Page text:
Anderson Fire photo by Cal Fire
Ever since President Trump issued two tweets regarding California’s latest surge in devastating and deadly wildfires, it created a bit an online frenzy to an already tragic story in the Golden State.
The two tweets have been challenged by multiple pundits regarding whether the state has adqequate water to fight blazes doing damage from Mendocino to Redding to the Sierra, Today, the White House isn’t backing down. Here’s ABC News with more:
The Department of Commerce announced a directive on Wednesday that says the National Oceanic and Atmospheric Administration is taking over management of water in California in areas affected by the ongoing fires.
The change announced Wednesday would allow federal agencies to expedite decisions about water under an emergency provision of the Endangered Species Act.
The directive specifically says that the National Oceanic and Atmospheric Administration, which includes the National Marine Fisheries Service, will take over management of water during the wildfire emergency in California. Commerce Secretary Wilbur Ross directed the Service to tell other federal agencies “the protection of life and property takes precedence over any current agreements regarding the use of water in the areas of California affected by wildfires.”
“Today I directed the National Marine Fisheries Service to facilitate access to the water needed to fight the ongoing wildfires affecting the State of California. One of the fires, the Mendocino Complex Fire, has developed into the largest in the state’s history, consuming nearly 300,000 acres in Northern California. American lives and property are at stake and swift action is needed,” Ross said in a statement.
These are the statements from The Department of Commerce:
Statement from U.S. Secretary of Commerce Wilbur Ross
As Secretary of Commerce, today I directed the National Marine Fisheries Service to facilitate access to the water needed to fight the ongoing wildfires affecting the State of California. One of the fires, the Mendocino Complex Fire, has developed into the largest in the state’s history, consuming nearly 300,000 acres in Northern California. American lives and property are at stake and swift action is needed. The Department of Commerce is doing everything possible to help, with NOAA satellites providing vital weather information and National Weather Service employees providing on the scene information to fire officials.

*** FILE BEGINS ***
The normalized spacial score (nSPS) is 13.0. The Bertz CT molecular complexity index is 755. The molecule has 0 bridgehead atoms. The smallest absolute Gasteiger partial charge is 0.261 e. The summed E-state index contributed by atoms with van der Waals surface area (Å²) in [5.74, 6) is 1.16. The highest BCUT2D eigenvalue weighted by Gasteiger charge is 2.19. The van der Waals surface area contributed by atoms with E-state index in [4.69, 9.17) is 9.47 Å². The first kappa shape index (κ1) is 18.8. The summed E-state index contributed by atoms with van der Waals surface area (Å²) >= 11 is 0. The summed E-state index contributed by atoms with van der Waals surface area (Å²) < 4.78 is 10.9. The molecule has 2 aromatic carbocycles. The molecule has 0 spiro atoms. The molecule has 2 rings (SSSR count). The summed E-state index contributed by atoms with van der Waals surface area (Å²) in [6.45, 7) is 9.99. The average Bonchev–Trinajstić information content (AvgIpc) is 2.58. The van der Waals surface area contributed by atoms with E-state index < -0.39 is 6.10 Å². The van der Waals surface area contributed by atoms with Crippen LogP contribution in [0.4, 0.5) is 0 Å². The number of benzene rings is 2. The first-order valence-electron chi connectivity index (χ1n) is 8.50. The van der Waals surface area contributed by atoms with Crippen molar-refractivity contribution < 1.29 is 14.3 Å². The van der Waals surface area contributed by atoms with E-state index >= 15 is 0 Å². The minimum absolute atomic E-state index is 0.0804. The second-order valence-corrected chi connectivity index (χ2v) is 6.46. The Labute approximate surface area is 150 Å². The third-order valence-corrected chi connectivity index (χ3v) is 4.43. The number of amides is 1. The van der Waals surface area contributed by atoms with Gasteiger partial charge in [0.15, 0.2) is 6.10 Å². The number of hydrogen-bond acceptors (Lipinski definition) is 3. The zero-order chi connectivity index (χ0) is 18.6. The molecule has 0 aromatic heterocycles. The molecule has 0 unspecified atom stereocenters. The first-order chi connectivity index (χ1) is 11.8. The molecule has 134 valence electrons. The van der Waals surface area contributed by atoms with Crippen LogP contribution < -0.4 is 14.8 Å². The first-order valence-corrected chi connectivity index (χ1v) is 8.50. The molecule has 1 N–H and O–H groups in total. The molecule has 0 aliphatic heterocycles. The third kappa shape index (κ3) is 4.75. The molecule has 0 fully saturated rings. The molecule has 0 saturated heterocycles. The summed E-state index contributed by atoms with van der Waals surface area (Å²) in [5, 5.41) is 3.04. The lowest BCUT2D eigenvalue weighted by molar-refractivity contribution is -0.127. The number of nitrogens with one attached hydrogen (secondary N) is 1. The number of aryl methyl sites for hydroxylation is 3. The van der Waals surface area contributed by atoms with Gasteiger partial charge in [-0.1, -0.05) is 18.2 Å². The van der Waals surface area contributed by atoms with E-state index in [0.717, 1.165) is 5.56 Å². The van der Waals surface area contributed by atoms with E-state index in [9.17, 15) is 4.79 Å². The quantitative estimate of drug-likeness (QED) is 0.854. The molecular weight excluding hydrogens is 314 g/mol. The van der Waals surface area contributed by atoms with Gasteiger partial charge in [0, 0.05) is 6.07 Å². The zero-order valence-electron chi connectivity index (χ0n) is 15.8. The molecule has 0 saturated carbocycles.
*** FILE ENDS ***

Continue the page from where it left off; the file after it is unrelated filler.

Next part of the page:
Directive Issued by Secretary of Commerce Wilbur Ross
The California wildfires are a direct threat to life and property and all measures available must be taken to protect both. Today, I direct NOAA’s National Marine Fisheries Service to make clear to all its Federal agency partners that the protection of life and property takes precedence over any current agreements regarding the use of water in the areas of California affected by wildfires. Public safety is the first priority. Consistent with the emergency consultation provisions under the ESA, Federal agencies may use any water as necessary to protect life and property in the affected areas. Based on this directive, NOAA will facilitate the use of water for this emergency. Going forward, the Department and NOAA are committed to finding new solutions to address threatened and endangered species in the context of the challenging water management situation in California.
Here’s reaction from the Golden Gate Salmon Association:
John McManus, President of the Golden Gate Salmon Association
“Today, Commerce Secretary Wilbur Ross ordered the National Marine Fisheries Service to take undefined actions intended to provide water that’s already available to firefighters.
“Secretary Ross correctly points out that emergency provisions under the federal Endangered Species Act already allow firefighters to use any water needed to protect life and property threatened by wildfires, so it’s puzzling what additional action he’s asking federal employees to take. “
“We all agree public safety is the first priority. We disagree with Secretary Ross that the federal government should hijack California’s wildfires to impose weaker protections for our fish and wildlife.”
“A bill languishing in the state legislature, Senate Bill 49, would go a long ways towards confirming common sense protections for fish and wildlifewhile leaving firefighters, who know best how to fight fire, to do their jobs.”